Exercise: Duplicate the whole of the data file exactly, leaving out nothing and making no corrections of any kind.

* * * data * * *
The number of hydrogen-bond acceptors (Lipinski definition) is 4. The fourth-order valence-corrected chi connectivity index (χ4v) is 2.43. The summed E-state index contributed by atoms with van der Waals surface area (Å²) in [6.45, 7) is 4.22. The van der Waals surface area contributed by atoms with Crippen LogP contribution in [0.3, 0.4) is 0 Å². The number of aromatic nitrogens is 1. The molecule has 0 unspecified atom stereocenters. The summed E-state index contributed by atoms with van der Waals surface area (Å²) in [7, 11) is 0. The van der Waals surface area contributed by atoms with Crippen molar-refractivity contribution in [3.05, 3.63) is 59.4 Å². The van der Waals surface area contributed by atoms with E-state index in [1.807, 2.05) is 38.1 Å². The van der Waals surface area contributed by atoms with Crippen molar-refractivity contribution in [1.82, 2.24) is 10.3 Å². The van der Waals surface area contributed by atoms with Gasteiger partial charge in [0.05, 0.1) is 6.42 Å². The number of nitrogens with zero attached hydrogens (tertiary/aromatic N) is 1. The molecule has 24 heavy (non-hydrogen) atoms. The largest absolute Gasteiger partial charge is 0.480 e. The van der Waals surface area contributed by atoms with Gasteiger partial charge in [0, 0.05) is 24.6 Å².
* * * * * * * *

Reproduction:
The number of hydrogen-bond acceptors (Lipinski definition) is 4. The fourth-order valence-corrected chi connectivity index (χ4v) is 2.43. The summed E-state index contributed by atoms with van der Waals surface area (Å²) in [6.45, 7) is 4.22. The van der Waals surface area contributed by atoms with Crippen LogP contribution in [0.3, 0.4) is 0 Å². The number of aromatic nitrogens is 1. The molecule has 0 unspecified atom stereocenters. The summed E-state index contributed by atoms with van der Waals surface area (Å²) in [7, 11) is 0. The van der Waals surface area contributed by atoms with Crippen molar-refractivity contribution in [3.05, 3.63) is 59.4 Å². The van der Waals surface area contributed by atoms with E-state index in [1.807, 2.05) is 38.1 Å². The van der Waals surface area contributed by atoms with Crippen molar-refractivity contribution in [1.82, 2.24) is 10.3 Å². The van der Waals surface area contributed by atoms with Gasteiger partial charge in [0.05, 0.1) is 6.42 Å². The number of nitrogens with zero attached hydrogens (tertiary/aromatic N) is 1. The molecule has 24 heavy (non-hydrogen) atoms. The largest absolute Gasteiger partial charge is 0.480 e. The van der Waals surface area contributed by atoms with Gasteiger partial charge in [0, 0.05) is 24.6 Å².